WASHINGTON (ABP)—Backlash over comments about gay rights on a public-radio broadcast cost a prominent National Association of Evangelicals lobbyist his job.
Richard Cizik resigned as NAE’s vice president for governmental affairs after consultation with NAE President Leith Anderson and following criticism from some prominent conservative evangelical leaders over comments Cizik had made in an interview broadcast on the National Public Radio program Fresh Air.
While most of the interview dealt with Cizik’s strong stance in encouraging evangelicals to fight global warming—also controversial among some conservative Christians—host Terry Gross also asked him about same-sex marriage.
“A couple of years ago when you were on our show, I asked you if you were changing your mind on that. And two years ago, you said you were still opposed to gay marriage,” Gross said. “But now as you identify more with younger voters, would you say you have changed on gay marriage?”
"Shifting" on gay marriage question
Cizik responded: “I’m shifting, I have to admit. In other words, I would willingly say that I believe in civil unions. I don’t officially support redefining marriage from its traditional definition, I don’t think.”
Anderson said that response “did not appropriately represent the values and convictions of NAE and our constituents. Although he has subsequently expressed regret, apologized and affirmed our values there is a loss of trust in his credibility as a spokesperson among leaders and constituents.”
The resignation came after an attempted clarification by Cizik and mounting protests from Religious Right leaders. The Washington-based Institute on Religion & Democracy called for Cizik to be replaced as the chief public-policy spokesman for NAE, which claims tens of millions of members in more than 40,000 evangelical congregations nationwide.
Cizik “has moved NAE away from its traditional social conservatism towards issues of the left, especially global warming,” the IRD statement said.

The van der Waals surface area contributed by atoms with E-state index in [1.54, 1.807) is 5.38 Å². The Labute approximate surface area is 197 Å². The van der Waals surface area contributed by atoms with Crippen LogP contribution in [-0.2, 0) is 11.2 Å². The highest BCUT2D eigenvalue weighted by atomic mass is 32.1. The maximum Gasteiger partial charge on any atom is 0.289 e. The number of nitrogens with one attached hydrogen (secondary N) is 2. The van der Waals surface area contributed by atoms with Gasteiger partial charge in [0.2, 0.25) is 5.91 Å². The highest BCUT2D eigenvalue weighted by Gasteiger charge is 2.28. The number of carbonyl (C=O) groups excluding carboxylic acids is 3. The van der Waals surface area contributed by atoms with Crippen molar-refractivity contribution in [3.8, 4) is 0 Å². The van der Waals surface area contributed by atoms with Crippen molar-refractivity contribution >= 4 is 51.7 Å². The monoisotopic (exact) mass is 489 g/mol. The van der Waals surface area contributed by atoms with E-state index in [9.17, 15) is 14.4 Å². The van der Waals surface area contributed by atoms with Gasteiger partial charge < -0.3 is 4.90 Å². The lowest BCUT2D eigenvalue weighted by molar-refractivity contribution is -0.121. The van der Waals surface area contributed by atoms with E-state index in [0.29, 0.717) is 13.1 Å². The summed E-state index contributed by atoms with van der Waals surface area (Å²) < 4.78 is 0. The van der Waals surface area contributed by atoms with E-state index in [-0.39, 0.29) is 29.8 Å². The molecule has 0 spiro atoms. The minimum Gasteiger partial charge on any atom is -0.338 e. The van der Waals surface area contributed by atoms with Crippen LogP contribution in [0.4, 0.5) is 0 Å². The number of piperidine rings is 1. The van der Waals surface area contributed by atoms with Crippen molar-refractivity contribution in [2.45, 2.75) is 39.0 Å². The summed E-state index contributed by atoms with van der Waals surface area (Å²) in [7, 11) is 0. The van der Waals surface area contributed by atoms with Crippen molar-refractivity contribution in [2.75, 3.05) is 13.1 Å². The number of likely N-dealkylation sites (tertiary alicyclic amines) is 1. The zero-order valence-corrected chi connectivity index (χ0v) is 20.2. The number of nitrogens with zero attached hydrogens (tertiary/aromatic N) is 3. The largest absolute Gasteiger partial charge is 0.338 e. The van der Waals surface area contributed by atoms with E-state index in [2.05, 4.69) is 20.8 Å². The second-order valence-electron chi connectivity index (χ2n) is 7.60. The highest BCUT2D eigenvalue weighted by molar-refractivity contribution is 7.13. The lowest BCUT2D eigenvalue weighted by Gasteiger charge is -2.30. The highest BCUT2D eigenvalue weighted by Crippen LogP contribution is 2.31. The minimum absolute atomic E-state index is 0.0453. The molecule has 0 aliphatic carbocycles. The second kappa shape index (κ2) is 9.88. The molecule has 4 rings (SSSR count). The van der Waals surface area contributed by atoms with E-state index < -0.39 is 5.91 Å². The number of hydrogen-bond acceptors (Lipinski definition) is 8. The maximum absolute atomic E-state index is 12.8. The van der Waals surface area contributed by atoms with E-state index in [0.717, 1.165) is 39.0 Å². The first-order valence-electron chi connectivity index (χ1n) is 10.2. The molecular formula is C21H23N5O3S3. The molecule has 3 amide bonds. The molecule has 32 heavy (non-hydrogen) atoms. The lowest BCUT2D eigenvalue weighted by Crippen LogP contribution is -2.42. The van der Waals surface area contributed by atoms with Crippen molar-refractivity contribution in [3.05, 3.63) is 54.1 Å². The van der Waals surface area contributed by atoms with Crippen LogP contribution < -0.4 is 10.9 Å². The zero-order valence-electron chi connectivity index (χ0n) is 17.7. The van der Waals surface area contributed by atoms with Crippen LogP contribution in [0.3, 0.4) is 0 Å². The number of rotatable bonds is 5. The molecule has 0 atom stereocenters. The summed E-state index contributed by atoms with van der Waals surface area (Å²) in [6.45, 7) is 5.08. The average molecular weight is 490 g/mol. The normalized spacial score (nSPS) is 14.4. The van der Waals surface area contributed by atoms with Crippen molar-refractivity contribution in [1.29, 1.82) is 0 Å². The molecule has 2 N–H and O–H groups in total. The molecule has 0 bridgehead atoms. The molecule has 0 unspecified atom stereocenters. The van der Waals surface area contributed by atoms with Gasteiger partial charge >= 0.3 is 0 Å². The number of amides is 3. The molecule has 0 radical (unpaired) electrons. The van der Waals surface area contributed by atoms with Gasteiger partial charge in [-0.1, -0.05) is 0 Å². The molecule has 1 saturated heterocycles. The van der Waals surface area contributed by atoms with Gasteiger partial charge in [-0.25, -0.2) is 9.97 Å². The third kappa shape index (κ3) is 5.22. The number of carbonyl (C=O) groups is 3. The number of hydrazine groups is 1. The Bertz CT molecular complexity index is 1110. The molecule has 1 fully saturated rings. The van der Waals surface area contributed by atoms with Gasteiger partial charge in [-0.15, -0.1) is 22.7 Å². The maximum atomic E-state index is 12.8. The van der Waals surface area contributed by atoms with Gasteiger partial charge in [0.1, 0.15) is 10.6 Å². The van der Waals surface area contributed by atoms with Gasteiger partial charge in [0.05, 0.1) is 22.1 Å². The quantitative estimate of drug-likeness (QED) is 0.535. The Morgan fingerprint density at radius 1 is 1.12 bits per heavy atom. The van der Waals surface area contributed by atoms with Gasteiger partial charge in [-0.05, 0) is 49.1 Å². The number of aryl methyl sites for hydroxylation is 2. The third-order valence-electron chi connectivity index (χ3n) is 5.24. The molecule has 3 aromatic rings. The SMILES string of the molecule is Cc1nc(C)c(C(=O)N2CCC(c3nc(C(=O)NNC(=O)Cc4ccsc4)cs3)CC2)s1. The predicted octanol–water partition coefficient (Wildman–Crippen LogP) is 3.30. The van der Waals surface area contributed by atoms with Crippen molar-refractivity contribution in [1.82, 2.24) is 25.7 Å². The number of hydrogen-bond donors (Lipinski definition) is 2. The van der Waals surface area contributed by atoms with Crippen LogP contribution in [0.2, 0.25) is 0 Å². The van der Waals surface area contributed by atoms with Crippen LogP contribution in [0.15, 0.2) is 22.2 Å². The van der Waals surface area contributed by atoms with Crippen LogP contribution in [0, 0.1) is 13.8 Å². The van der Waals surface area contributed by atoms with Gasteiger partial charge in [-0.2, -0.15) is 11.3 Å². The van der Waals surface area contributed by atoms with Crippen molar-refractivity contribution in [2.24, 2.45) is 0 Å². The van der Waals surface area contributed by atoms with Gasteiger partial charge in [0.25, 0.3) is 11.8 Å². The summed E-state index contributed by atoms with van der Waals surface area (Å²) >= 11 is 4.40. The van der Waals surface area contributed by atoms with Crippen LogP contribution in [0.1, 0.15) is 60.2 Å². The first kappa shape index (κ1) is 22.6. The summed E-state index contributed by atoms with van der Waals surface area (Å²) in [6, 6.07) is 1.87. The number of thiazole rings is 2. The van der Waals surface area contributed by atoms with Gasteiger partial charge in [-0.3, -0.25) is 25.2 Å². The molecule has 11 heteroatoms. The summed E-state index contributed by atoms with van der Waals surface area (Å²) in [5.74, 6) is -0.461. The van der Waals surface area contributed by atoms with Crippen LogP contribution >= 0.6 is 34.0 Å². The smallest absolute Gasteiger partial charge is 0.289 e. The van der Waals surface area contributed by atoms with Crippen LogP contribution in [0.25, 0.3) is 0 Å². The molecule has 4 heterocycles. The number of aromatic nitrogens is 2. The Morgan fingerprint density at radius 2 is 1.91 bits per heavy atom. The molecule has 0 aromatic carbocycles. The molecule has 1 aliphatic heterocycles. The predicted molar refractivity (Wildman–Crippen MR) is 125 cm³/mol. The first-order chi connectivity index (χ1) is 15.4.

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Cizik has received criticism from those on the far evangelical right before. A group of prominent conservative religious leaders, including Focus on the Family founder James Dobson, tried unsuccessfully last year to get Cizik disciplined for his activism on global warming. More recently, he was criticized—along with other centrist evangelical and Catholic leaders—for involvement with an attempt at Muslim-Christian dialogue.
Cizik’s resignation ends a 28-year career as NAE’s chief public-policy representative. His activism on global warming and other issues have earned him—and the NAE—an increasingly high profile among politicians and journalists seeking to understand evangelicals.
Anderson praised Cizik’s tenure in the NAE statement. “Over the past three decades, he has been a tireless advocate for a broad variety of issues important to the evangelical community, including passage of anti-persecution legislation, laws against human trafficking, nurture of family life, protection of children, justice and compassion for the poor and vulnerable, sanctity of human life, opposition to abortion on demand, peace and the restraint of violence in our world, creation care and others,” he said.
Letter asks NAE to broaden agenda
Fifty-nine evangelical leaders signed a letter requesting that whoever is chosen to replace Cizik at the NAE carry on the commitment to a moral agenda broader than opposition to homosexuality and abortion.
In a letter to Anderson, the evangelical leaders expressed gratitude for Cizik’s “broad Christian moral agenda that has helped define American Evangelicals’ public witness.”
The letter from evangelical leaders acknowledged the NAE’s right to choose its own spokesperson, yet urged that Cizik’s replacement support “a broad Christian moral agenda” including not only the family and right to life but also human rights, peace and the environment.
Baptist signers included David Gushee, president of Evangelicals for Human Rights; Jonathan Merritt, spokesperson for the Southern Baptist Environment and Climate Initiative; Carey Newman, director of Baylor University Press; and Glenn Stassen, a professor at Fuller Theological Seminary.